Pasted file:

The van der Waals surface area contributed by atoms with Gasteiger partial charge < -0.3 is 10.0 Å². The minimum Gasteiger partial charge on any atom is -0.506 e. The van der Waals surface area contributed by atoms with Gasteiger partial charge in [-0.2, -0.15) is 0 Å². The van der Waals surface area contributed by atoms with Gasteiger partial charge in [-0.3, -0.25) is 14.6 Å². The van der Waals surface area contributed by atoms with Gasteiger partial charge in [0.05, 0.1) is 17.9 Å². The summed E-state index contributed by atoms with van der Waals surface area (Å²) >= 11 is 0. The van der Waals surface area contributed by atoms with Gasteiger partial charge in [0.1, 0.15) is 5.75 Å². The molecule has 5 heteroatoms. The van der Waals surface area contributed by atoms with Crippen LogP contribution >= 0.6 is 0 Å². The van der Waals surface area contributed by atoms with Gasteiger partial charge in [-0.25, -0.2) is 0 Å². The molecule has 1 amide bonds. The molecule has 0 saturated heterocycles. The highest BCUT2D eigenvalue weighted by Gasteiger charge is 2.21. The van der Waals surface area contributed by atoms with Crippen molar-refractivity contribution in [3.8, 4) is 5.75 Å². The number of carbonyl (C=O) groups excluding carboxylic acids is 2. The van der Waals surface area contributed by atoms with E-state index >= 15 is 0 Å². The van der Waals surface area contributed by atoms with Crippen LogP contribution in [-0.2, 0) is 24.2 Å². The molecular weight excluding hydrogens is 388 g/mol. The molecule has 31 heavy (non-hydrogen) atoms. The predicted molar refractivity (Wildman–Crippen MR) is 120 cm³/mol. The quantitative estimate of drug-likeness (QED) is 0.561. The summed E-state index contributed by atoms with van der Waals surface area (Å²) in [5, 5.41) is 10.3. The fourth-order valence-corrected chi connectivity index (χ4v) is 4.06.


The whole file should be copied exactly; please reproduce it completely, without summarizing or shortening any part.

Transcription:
The van der Waals surface area contributed by atoms with Gasteiger partial charge < -0.3 is 10.0 Å². The minimum Gasteiger partial charge on any atom is -0.506 e. The van der Waals surface area contributed by atoms with Gasteiger partial charge in [-0.2, -0.15) is 0 Å². The van der Waals surface area contributed by atoms with Gasteiger partial charge in [-0.3, -0.25) is 14.6 Å². The van der Waals surface area contributed by atoms with Gasteiger partial charge in [0.05, 0.1) is 17.9 Å². The summed E-state index contributed by atoms with van der Waals surface area (Å²) >= 11 is 0. The van der Waals surface area contributed by atoms with Gasteiger partial charge in [0.1, 0.15) is 5.75 Å². The molecule has 5 heteroatoms. The van der Waals surface area contributed by atoms with Crippen LogP contribution >= 0.6 is 0 Å². The van der Waals surface area contributed by atoms with Gasteiger partial charge in [-0.25, -0.2) is 0 Å². The molecule has 1 amide bonds. The molecule has 0 saturated heterocycles. The highest BCUT2D eigenvalue weighted by Gasteiger charge is 2.21. The van der Waals surface area contributed by atoms with Crippen molar-refractivity contribution in [3.8, 4) is 5.75 Å². The number of carbonyl (C=O) groups excluding carboxylic acids is 2. The van der Waals surface area contributed by atoms with E-state index >= 15 is 0 Å². The van der Waals surface area contributed by atoms with Crippen LogP contribution in [-0.2, 0) is 24.2 Å². The molecular weight excluding hydrogens is 388 g/mol. The molecule has 31 heavy (non-hydrogen) atoms. The predicted molar refractivity (Wildman–Crippen MR) is 120 cm³/mol. The quantitative estimate of drug-likeness (QED) is 0.561. The summed E-state index contributed by atoms with van der Waals surface area (Å²) in [5, 5.41) is 10.3. The fourth-order valence-corrected chi connectivity index (χ4v) is 4.06.